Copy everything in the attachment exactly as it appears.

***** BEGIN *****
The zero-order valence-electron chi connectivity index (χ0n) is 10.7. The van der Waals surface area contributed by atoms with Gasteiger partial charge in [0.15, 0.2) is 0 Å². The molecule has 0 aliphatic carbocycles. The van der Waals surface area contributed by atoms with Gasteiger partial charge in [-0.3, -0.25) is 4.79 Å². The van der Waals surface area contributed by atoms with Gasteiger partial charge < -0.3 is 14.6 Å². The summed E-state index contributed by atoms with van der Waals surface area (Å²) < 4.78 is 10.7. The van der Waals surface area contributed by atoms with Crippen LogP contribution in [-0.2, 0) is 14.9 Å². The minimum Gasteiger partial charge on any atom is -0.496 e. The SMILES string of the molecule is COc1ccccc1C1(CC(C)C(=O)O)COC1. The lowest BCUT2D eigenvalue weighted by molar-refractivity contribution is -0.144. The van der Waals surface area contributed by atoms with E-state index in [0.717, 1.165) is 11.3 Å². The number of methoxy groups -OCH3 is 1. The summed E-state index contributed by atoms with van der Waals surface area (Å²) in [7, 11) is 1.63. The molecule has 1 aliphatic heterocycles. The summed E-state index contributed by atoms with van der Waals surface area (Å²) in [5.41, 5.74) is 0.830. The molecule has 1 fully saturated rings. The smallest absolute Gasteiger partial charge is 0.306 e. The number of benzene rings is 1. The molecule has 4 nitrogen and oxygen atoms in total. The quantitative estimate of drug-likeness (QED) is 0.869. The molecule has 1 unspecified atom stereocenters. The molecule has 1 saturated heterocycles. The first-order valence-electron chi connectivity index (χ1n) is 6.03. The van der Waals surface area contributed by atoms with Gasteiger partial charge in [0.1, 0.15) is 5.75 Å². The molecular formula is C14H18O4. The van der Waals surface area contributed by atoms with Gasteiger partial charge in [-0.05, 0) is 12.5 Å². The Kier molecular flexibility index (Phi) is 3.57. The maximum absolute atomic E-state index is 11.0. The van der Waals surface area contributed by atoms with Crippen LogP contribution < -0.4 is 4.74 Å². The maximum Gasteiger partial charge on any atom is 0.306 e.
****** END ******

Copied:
The zero-order valence-electron chi connectivity index (χ0n) is 10.7. The van der Waals surface area contributed by atoms with Gasteiger partial charge in [0.15, 0.2) is 0 Å². The molecule has 0 aliphatic carbocycles. The van der Waals surface area contributed by atoms with Gasteiger partial charge in [-0.3, -0.25) is 4.79 Å². The van der Waals surface area contributed by atoms with Gasteiger partial charge < -0.3 is 14.6 Å². The summed E-state index contributed by atoms with van der Waals surface area (Å²) < 4.78 is 10.7. The van der Waals surface area contributed by atoms with Crippen LogP contribution in [-0.2, 0) is 14.9 Å². The minimum Gasteiger partial charge on any atom is -0.496 e. The SMILES string of the molecule is COc1ccccc1C1(CC(C)C(=O)O)COC1. The lowest BCUT2D eigenvalue weighted by molar-refractivity contribution is -0.144. The van der Waals surface area contributed by atoms with E-state index in [0.717, 1.165) is 11.3 Å². The number of methoxy groups -OCH3 is 1. The summed E-state index contributed by atoms with van der Waals surface area (Å²) in [7, 11) is 1.63. The molecule has 1 aliphatic heterocycles. The summed E-state index contributed by atoms with van der Waals surface area (Å²) in [5.41, 5.74) is 0.830. The molecule has 1 fully saturated rings. The smallest absolute Gasteiger partial charge is 0.306 e. The number of benzene rings is 1. The molecule has 4 nitrogen and oxygen atoms in total. The quantitative estimate of drug-likeness (QED) is 0.869. The molecule has 1 unspecified atom stereocenters. The molecule has 1 saturated heterocycles. The first-order valence-electron chi connectivity index (χ1n) is 6.03. The van der Waals surface area contributed by atoms with Gasteiger partial charge in [0.1, 0.15) is 5.75 Å². The molecular formula is C14H18O4. The van der Waals surface area contributed by atoms with Gasteiger partial charge in [-0.05, 0) is 12.5 Å². The Kier molecular flexibility index (Phi) is 3.57. The maximum absolute atomic E-state index is 11.0. The van der Waals surface area contributed by atoms with Crippen LogP contribution < -0.4 is 4.74 Å². The maximum Gasteiger partial charge on any atom is 0.306 e.